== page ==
Posts Tagged ‘new learning’

DSD and Nutritional Music and Dance

Even though I have advanced degrees, I have continued on the pathway of active learning all my life. This not only provides me with an endless supply of new learning and new knowledge which I can apply to help children and adults overcome learning problems, it keeps my brain active and my thinking sharp.

Isn’t that what we all want?

I am constantly reading new material and engaging new ideas. I just completed reading a book by Dr. R. Douglas Fields (2009), The Other Brain: From Dementia to Schizophrenia, How New Discoveries About the Brain are Revolutionizing Medicine and Science. Engaging! Exciting! New frontiers!

Look to my future posts for more on this entrancing new brain science.

Reading, Thinking and Walking

I am also trying to remember to walk every day. If I take different pathways on my walks, I not only am increasing my blood flow and oxygen uptake throughout my body and brain, I am engaging new learning as I encounter new scenery and different people on each of these excursions. Some days, I walk the same way and still encounter new things to engage my brain, if I remember to stay attentive to my surroundings.

dementia walking

Photo from The New York Times, December 20, 2007, Walking May Lower Dementia Risk,” By TARA PARKER-POPE

Of course, some days, I just walk along oblivious to my surroundings! I am running my brain internally only, grinding on, or playing with, some problem or new idea. It’s probably better to use the brain in a new and different way, than to grind on the same old problem, eh? 😮

Your best refresher from problems pounding you down is DSD.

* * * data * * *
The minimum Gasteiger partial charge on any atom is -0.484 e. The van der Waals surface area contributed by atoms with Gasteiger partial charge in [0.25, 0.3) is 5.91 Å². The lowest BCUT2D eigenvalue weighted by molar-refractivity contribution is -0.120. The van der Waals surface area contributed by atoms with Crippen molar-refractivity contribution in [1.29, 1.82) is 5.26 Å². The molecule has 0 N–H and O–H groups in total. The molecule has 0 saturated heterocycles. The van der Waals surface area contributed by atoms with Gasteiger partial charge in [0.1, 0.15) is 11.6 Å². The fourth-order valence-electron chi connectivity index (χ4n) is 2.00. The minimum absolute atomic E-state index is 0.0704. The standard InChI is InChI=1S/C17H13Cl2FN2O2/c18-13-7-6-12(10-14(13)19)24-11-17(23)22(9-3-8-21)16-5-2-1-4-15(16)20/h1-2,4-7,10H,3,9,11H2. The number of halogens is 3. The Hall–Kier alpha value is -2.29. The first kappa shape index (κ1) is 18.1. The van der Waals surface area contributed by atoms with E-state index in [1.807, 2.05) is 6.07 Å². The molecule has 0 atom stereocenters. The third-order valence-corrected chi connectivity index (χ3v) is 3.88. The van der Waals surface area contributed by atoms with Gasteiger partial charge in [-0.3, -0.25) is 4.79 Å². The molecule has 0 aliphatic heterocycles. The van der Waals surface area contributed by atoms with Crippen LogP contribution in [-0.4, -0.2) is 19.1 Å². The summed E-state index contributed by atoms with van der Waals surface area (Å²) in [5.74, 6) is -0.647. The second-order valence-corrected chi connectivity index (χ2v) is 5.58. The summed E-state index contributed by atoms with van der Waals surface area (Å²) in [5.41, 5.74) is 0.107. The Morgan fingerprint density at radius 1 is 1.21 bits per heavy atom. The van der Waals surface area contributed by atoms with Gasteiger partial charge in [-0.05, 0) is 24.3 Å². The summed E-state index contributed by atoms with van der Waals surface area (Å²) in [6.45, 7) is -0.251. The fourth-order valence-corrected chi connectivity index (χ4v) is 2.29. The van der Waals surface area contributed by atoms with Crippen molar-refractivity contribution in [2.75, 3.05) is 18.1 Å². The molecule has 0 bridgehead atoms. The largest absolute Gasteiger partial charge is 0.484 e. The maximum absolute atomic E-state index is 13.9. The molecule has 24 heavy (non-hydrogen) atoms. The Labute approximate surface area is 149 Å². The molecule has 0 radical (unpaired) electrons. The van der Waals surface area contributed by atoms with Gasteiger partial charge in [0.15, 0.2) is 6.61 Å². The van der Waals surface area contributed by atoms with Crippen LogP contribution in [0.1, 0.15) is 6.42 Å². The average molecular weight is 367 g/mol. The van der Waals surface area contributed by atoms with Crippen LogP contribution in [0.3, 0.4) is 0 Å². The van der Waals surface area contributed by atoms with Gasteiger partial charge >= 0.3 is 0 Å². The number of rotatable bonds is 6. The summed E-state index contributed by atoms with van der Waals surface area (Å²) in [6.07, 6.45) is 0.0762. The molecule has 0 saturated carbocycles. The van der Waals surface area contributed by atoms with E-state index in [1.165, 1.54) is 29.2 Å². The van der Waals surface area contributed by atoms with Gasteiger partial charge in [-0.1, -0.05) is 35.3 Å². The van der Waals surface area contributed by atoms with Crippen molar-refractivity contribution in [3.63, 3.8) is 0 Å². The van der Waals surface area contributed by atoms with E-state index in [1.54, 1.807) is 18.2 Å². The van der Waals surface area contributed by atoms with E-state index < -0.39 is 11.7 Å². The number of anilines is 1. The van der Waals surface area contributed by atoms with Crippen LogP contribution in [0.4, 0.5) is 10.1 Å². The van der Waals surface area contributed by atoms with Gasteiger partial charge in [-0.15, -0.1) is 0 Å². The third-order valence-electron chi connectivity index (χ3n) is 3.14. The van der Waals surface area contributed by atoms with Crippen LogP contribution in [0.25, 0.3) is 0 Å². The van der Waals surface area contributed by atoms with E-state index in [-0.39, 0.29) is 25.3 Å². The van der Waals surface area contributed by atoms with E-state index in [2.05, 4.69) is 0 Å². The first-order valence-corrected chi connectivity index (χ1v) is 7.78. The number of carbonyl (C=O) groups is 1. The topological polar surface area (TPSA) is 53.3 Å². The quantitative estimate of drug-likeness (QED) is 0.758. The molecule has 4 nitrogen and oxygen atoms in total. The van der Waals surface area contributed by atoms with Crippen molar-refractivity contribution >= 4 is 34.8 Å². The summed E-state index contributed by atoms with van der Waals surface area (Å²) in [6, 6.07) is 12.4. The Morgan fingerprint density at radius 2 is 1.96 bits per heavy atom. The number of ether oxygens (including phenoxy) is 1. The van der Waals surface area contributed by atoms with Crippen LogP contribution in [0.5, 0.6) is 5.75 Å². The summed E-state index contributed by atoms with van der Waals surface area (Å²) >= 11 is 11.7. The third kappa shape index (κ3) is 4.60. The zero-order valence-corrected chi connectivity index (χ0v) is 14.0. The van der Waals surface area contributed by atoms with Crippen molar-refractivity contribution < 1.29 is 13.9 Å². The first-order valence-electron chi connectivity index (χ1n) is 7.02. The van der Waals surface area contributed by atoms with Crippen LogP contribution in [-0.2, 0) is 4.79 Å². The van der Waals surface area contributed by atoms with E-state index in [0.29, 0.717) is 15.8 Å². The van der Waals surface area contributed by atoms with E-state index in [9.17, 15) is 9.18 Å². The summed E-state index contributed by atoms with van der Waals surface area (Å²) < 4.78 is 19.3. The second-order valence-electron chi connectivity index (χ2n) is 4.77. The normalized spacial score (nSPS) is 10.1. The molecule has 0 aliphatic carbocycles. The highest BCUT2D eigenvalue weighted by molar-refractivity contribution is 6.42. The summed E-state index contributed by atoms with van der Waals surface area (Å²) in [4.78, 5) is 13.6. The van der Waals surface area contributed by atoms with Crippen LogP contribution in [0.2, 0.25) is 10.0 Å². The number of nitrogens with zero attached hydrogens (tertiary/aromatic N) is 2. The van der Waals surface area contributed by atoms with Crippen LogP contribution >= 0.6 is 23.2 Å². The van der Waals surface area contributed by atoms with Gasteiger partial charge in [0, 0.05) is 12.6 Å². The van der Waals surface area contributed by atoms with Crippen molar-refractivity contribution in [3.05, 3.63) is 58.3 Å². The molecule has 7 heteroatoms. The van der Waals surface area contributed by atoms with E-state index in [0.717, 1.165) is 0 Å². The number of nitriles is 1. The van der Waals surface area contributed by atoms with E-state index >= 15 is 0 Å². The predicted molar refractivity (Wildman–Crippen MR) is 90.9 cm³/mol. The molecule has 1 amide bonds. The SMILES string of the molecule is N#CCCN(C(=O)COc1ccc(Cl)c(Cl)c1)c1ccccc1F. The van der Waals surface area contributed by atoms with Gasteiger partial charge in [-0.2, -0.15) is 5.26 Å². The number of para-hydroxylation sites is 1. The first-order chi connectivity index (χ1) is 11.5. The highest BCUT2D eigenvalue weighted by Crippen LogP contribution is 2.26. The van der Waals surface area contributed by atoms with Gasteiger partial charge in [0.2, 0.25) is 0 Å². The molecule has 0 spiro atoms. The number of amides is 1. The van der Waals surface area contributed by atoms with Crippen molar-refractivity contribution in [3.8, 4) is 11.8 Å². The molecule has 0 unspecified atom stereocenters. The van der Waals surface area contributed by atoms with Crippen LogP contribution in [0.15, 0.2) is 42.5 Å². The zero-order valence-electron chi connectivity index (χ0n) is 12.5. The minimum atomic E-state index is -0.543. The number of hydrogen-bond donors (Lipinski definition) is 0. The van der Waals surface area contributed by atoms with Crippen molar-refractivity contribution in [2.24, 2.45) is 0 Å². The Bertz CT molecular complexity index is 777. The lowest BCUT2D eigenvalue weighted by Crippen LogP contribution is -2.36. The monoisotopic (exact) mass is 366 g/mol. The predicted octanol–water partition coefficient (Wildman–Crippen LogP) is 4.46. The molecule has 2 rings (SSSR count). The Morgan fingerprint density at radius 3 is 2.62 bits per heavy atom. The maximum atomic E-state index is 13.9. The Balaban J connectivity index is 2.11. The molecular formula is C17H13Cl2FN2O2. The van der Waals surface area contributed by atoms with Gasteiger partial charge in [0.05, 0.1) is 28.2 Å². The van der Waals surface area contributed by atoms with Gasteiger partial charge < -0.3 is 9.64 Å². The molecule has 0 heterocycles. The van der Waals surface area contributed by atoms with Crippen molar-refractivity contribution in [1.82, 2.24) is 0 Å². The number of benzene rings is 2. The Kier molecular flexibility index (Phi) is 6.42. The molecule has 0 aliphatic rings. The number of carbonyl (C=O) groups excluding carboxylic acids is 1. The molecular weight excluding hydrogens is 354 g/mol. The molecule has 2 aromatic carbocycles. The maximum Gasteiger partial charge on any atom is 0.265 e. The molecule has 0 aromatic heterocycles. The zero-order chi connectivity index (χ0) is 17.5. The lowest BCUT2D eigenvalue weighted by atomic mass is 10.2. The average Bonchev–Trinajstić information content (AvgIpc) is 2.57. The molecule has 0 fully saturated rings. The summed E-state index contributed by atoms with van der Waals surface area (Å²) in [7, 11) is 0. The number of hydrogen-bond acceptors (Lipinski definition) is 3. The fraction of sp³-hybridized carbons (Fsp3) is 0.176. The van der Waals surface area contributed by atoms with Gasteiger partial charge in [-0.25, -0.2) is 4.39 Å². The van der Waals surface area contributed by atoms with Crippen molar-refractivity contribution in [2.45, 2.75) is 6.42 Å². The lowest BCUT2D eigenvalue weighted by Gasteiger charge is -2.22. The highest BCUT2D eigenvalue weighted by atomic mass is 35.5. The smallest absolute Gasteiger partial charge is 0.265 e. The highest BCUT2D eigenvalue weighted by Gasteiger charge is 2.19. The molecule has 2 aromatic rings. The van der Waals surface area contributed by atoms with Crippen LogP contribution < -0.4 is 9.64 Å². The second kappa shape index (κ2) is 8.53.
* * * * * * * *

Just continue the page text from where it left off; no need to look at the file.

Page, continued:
DSD? Do Something Different

Many of my clients told me it saved the day for them, whether as a student, or as a mother, or as an employee, or as a private person.

The more different ways you can engage your brain in new learning, the better the brain works, and the sharper your thinking remains (or becomes).

I really should take up something  completely different from my “routine” reading and walking and driving and flying. If I could carry a tune, I could take up singing, eh? How about painting, the artistic kind? Winston Churchill did that to keep his brain refreshed.

How about learning to play an instrument? Music engages the brain in novel and inspiring ways, and creates and enhances learning channels in superior ways we don’t fully understand. Even just playing gentle music (say, Baroque, or any music with about 60 beats per minutes) in the background when you are reading or studying helps the brain to learn.

Music lubricates learning, so to speak.

So does learning a second language. Even when we are older. 😮

Square dancing anyone?

I used to go square dancing every week. It was different from my usual desk-work and research habits, and I loved it! Challenging! We had to listen to the caller’s dance instructions while we were in motion. So we were getting a brain triple-play: music, physical motion and rhythm, and and auditory workout to boot.

Photo from “History and Heritage of Modern American Square Dancing”:

It always seemed such an odd thing to me that whenever it came time to go square dancing, I was too  mentally tired and unmotivated to go, even though I knew it would be good for me. So I devised a simple “personal policy”:

“Go anyway.”

The amazing thing was that I would come home from square dancing, exhausted physically, yet I was less tired and more motivated to do whatever showed up, than I was before I plodded to the dance in the first place. Amazing. Talk about seemingly “backwards logic,” eh?

Doc Meek, Active Learning Strategies Specialist

Sherwood Park, Alberta, CANADA

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    January 2021
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